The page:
Our approach is scientific and investigative. Our stepwise problem-solving process starts with Problem Identification and Problem Analysis.

Digging at the roots of a problem, not hacking at the branches


Problem identification is an essential step, yet it is often rushed or ignored. Teams identify what they already know about the underlying problems and what they still need to learn. For example, is the homeless problem above related to drug abuse, mental illness, lack of affordable housing, or poor home security? 

Teams formulate a series of hypotheses which they then test as they collect and analyse the information. For example: The reason homelessness has increased is due to increases in rents and a lack of affordable housing. Another example: Homeless increases result from an influx of street drugs in our city and the activities of a local street gang.


Problem analysis allows teams to collect and analyse information against each of the hypotheses, integrate the findings and then either accept or disprove the hypotheses. 

This systematic and evidence-based investigative process sounds complicated and time-consuming. But it is essential for the team to gain an in-depth understanding of the problems and their causes. That is why SafeGrowth teams are so successful in developing solutions that are tailored to neighbourhood needs. 

This is the best path to improve the quality of life for residents in which residents themselves feel they have a role. It is how we avoid ineffective cookie-cutter solutions that don’t work. It is also how we avoid building neighbourhoods that look like fortresses and reduce fear at the same time.

Our 21st Century neighbourhoods deserve no less. 

Thursday, January 7, 2021

Laneways - dreadful enclosures or neighbourhood assets?

by Mateja Mihinjac

Winter influences how we use our neighbourhood. Because of short daylight hours and cold weather, walking the neighbourhood is often an isolating experience. Current COVID lockdowns all across the world make these changes even more pronounced. All this affects the perception of safety of local residents, especially regarding residential laneways that may become risky movement predictors.


Residential laneways, also called alleys, back lanes or catwalks, are a welcome addition to the neighbourhood when they provide accessibility, shorten travel paths, and enhance walkability. They can serve as positive places for interaction.

Some blame these micro-places for increasing opportunities for crime. Research suggests that laneways can facilitate crime opportunities by contributing to increased levels of noise, property crime, antisocial behaviour and fear.

Yet others argue that laneway research shows improvements in social and environmental sustainability, which lead to better safety and perception of safety outcomes. Positive laneway design has a buffering effect on crime and vulnerable targets due to increased informal social controls stemming from higher levels of social cohesion.

Therefore, the question is not whether laneways have a place in the neighbourhood because they might trigger crime opportunities – laneways have many positive attributes that contribute to walkability and neighbourhood liveability. Rather the question should be how do we better design laneways and make them safe.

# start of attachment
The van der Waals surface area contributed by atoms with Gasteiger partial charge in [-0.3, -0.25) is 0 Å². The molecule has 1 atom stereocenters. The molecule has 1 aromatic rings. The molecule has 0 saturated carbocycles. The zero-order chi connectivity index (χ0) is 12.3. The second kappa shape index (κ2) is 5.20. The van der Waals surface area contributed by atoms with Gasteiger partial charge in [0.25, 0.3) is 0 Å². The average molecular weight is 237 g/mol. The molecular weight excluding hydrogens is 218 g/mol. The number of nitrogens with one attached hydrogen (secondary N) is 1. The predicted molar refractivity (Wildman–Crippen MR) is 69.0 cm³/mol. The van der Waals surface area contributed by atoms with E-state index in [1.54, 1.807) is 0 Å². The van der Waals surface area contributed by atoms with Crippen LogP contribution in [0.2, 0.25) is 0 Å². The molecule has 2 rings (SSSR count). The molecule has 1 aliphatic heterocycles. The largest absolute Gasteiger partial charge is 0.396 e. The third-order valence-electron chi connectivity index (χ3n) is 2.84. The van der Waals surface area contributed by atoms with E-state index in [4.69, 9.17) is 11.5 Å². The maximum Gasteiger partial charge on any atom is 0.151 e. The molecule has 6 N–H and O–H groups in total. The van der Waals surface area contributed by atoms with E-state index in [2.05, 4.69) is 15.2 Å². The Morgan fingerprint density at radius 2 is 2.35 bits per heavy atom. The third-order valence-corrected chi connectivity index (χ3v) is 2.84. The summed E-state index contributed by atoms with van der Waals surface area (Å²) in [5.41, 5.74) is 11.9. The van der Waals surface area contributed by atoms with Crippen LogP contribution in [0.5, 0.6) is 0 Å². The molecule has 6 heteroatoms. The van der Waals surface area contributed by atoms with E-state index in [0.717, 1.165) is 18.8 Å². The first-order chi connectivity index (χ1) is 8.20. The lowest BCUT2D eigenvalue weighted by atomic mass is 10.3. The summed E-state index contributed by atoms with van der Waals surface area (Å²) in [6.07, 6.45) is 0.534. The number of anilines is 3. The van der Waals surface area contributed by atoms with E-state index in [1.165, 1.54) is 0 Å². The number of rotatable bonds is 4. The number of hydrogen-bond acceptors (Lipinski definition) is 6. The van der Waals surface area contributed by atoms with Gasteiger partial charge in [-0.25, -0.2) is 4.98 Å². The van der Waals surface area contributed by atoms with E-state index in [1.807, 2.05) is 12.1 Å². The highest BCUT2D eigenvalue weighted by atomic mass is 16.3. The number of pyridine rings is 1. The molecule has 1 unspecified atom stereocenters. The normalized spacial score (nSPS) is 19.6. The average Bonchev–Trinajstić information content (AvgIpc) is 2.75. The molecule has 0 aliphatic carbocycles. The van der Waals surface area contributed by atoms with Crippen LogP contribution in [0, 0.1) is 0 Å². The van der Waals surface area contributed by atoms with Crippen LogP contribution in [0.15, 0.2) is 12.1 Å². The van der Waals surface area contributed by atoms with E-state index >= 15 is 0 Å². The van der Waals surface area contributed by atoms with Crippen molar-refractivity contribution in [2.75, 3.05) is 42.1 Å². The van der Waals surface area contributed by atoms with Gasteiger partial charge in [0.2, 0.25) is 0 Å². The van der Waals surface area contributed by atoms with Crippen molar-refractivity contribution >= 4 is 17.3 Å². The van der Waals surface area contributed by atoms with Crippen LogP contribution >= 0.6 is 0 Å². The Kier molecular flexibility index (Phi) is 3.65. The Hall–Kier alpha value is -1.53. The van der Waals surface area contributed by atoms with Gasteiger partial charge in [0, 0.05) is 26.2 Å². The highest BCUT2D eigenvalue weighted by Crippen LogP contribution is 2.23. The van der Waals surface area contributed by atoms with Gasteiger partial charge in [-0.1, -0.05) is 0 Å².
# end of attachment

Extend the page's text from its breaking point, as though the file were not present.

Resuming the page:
Many laneways are separated from neighbouring courtyards with high non-permeable fences that offer few opportunities for natural surveillance and interaction. Such laneways create tunnel-like gauntlets that are unattractive, especially at night. 

In addition to this, many laneways, especially in North America, are positioned along backyard residential garage areas intended predominantly for vehicles and rubbish removal. No wonder these laneways become a “no man’s land” and thus lead to safety concerns described earlier.

One of our project teams from a recent Calgary SafeGrowth training identified that residents were concerned with hiding spots, poor visibility in the dark, graffiti on tall fencing, and similar. Clearly, laneway designers must create open and attractive areas that pay attention to pedestrian use.  


The second issue is that the laneway debate centres exclusively around crime prevention. Little attention is given to larger issues such as the type of the laneway and neighbourhood structure. Conversely, much of urban design literature speaks to the importance of integrating multiple liveability indicators and considering safety as an integral rather than isolated indicator of laneway suitability. As architecture professor Kim Dovey says, “I begin from the view that the urban public realm needs to be at once safe, accessible, vital, creative and democratic.”

Criminologist Paul Cozens believes that when the discussion centres around crime prevention alone, we make laneways hostile to human-scale design. In fact, he claims we can inadvertently “design in crime” while the residents become isolated from one another and from the outside neighbourhood.

When our Calgary team spoke to residents they found that the residents often referred to other quality of life concerns that affected their use of the laneways rather than safety concerns alone. Some of these included poor maintenance, tripping hazards, poor wayfinding, and integration of laneways with the street.

Again, this suggests we must consider laneways more holistically, not strictly with a crime prevention eye, and we must reconcile safety with other liveability indicators.


Despite the potential safety risks, there are many benefits of well-designed and well-functioning residential laneways. If designed well, they can further enhance community capacity-building and create a sense of neighbourhood.

There are some excellent toolkits describing how to accomplish these goals. They include a Turning Laneways into Public Places document and a Reimagine Catwalks Playbook. 

As we say repeatedly in SafeGrowth, what matters most is collaborative design with residents – not designing to or for them. This is how we use laneways, not as dreadful shortcuts and fear-inducing places, but as shortcuts for building the neighbourhood.